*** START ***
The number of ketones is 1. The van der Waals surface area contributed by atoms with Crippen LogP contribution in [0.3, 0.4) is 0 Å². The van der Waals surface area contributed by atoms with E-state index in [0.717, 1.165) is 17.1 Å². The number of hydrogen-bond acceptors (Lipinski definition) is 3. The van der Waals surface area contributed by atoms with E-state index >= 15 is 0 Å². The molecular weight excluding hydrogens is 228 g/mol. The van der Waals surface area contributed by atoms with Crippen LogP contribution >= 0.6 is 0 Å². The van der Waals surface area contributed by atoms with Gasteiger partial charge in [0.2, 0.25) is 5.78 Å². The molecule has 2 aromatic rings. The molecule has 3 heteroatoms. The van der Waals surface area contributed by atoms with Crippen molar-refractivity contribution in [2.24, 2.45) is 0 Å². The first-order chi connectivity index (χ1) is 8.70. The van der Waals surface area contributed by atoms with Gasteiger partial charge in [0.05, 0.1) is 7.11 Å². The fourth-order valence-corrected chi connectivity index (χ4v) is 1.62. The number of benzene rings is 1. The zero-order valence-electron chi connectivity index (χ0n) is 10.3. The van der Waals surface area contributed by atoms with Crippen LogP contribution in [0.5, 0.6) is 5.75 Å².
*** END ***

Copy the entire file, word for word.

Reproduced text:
The number of ketones is 1. The van der Waals surface area contributed by atoms with Crippen LogP contribution in [0.3, 0.4) is 0 Å². The van der Waals surface area contributed by atoms with E-state index in [0.717, 1.165) is 17.1 Å². The number of hydrogen-bond acceptors (Lipinski definition) is 3. The van der Waals surface area contributed by atoms with E-state index >= 15 is 0 Å². The molecular weight excluding hydrogens is 228 g/mol. The van der Waals surface area contributed by atoms with Crippen LogP contribution >= 0.6 is 0 Å². The van der Waals surface area contributed by atoms with Gasteiger partial charge in [0.2, 0.25) is 5.78 Å². The molecule has 2 aromatic rings. The molecule has 3 heteroatoms. The van der Waals surface area contributed by atoms with Crippen molar-refractivity contribution in [2.24, 2.45) is 0 Å². The first-order chi connectivity index (χ1) is 8.70. The van der Waals surface area contributed by atoms with Gasteiger partial charge in [0.05, 0.1) is 7.11 Å². The fourth-order valence-corrected chi connectivity index (χ4v) is 1.62. The number of benzene rings is 1. The zero-order valence-electron chi connectivity index (χ0n) is 10.3. The van der Waals surface area contributed by atoms with Crippen LogP contribution in [0.5, 0.6) is 5.75 Å².